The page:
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Macro Analysis / Russia

Russia: Industrial production fall poses risk to unemployment, income in H2 20

  • Industrial production dropped 9.6% yoy in May despite budget expenditures growing 26% yoy in 5M 20
  • May retail trade dropped 19.2% yoy as expected; salary pattern and 6.1% unemployment surprised on the upside
  • Cost cutting by large companies is the main risk for Russia in H2 20

Russia’s retail trade dropped 19.2% y/y in May, which is not surprising, in our view, considering the longer-than-expected lockdown. The 1% y/y increase in nominal salaries in April and 6.1% unemployment rate in May were a positive surprise, confirming our disappointment with the 100bps CBR rate cut. The pause in the policy rate cut cycle, signaled by the CBR on Friday, and a strong ruble leave large Russian companies with a high level of uncertainty, which could push them to focus on cost-cutting in 2H20.

Retail trade dropped 19.2% y/y in May in line with our expectations: Retail trade dropped by 19.2% y/y in May which came well below market expectation of 17% y/y contraction, but in line with our expectation a 19% y/y drop. This points to some recovery from the 23.2% y/y revised decline in retail trade in April, however the figure remained weak due to the continuing lockdown in Moscow and a number of other regions during May. Light vehicle sales were down 52% y/y in May, just a modest improvement from 72% y/y collapse in April. Another important observation from the retail trade data is that, as a result of the lockdown, the share of food in the food plus non-food consumer basket jumped to 55% in May, well above the 48% average seen in 2019 – at the moment it remains unclear if this a temporary shift due to the lockdown, or if it is already a showing sign of increasing poverty.

Salary pattern and 6.1% unemployment surprised on the upside: While the strong contraction in retail trade is not surprising, the unemployment figure for May has surprised on the upside. While we did not rule out that this indicator should go to 6.5-7.0% level given that the size of officially registered unemployed continues to increase at a scale of 0.7mn people per month, Rosstat has reported the unemployment rate at just 6.1% y/y, which is very low versus the 13% unemployment reported in the US. Another positive surprise is that nominal salaries reported for April continued to increase by 1% y/y, which translated into a 2% y/y contraction in real salaries. All in all, the income side seems to perform in line with our expectation of a 5% y/y contraction in real disposable income for 2020, which we see being positive. Both salary growth and unemployment figures confirm our disappointment with a 100bps rate cut by the CBR last Friday, which looks too steep for us.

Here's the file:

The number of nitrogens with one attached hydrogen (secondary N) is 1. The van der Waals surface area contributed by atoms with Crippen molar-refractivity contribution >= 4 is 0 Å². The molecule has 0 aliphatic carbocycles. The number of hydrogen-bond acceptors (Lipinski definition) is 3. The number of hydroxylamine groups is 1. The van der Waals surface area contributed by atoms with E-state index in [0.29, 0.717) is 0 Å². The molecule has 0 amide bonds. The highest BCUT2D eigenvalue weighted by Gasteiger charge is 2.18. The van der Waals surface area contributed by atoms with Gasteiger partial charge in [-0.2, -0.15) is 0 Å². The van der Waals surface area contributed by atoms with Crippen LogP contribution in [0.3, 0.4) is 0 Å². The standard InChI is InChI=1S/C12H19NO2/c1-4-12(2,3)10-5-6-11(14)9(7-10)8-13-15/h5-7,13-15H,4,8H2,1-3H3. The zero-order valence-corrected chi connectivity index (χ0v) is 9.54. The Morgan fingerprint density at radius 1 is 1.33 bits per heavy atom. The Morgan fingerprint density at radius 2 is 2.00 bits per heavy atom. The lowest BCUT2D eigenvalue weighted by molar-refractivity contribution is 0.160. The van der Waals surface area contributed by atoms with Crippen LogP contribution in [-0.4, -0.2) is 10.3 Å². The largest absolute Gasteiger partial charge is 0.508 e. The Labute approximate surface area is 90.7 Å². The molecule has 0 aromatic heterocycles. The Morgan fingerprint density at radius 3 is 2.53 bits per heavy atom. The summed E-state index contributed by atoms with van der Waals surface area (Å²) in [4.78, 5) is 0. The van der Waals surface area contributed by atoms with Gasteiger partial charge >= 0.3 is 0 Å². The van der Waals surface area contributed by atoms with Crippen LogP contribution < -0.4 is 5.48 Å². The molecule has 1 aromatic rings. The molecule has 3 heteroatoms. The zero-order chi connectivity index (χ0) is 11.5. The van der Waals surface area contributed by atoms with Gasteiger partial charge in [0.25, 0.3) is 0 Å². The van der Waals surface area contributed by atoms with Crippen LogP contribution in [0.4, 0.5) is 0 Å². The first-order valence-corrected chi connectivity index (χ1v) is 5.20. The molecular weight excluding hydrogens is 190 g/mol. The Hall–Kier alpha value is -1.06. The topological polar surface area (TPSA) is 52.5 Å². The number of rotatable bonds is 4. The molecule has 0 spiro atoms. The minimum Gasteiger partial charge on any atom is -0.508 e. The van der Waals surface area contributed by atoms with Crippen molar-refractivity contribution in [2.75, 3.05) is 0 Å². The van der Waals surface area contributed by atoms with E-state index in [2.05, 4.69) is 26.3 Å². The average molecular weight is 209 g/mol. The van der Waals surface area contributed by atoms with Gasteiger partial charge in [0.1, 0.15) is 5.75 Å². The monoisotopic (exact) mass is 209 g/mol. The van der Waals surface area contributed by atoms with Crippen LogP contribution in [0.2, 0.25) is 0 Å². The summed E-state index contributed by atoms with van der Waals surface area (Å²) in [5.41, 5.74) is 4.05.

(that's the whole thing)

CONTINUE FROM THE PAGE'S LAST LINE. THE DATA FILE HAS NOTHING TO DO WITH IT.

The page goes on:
Industrial production dropped 9.6% y/y in May despite budget expenditures growing 26% y/y in 5M20: The fact that the industrial production slid into a deeper contraction in May, below the 6.6% contraction in industrial production reported for April, was a negative part of the Russian growth story last month. We believe that the poor May results was mainly due to the new OPEC+ agreement on production cuts which caused a contraction in Russian oil extraction of 13.5% y/y in May versus a 3.2% decline reported for April. As for manufacturing, output contracted by 7.2% y/y in May versus a 10% y/y decline reported for April. That said, the Russian federal budget expenditures growth of 26% y/y in 5M20 versus 24% y/y in 4M20 shows strong fiscal stimulus but the IP growth response was very weak. Additionally, our concern is that electricity consumption was down 6% y/y in June after declining only 5% y/y in May and 3% y/y contraction in April, implying that industrial output is unlikely to deliver a stronger recovery in June.

Cost cutting by large companies is the main risk for Russia in 2H20. According to the Economy Ministry Russian GDP contracted by 10.9% y/y in May after being down 12% y/y in April; this implies that 2Q20 GDP will contract by around 9% y/y which we see being rather positive. At the same time, there are growing risks that the recovery in 2H20 could be weaker than we initially expected. First, there are no longer hope to supportive economic policy: the CBR last Friday has guided the market for a possible pause in the rate cut cycle. The ruble exchange rate is much stronger than we had expected it to be these days. The fears of a second wave of pandemic are dominating the markets and industries. Our concern is that the high level of uncertainty will trigger large companies to optimize their costs and generate higher pressure on income and unemployment in 2H20. While the beginning of Covid-19 pandemic was associated with SME risks, it could now be that the recovery will be delayed due to potential cost-cutting from large corporations.


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The contents of this document have been prepared by Joint Stock Company “Alfa-Bank” ("Alfa Bank") as Investment Research within the meaning of Article 36 of Commission Delegated Regulation (EU) 2017/5...

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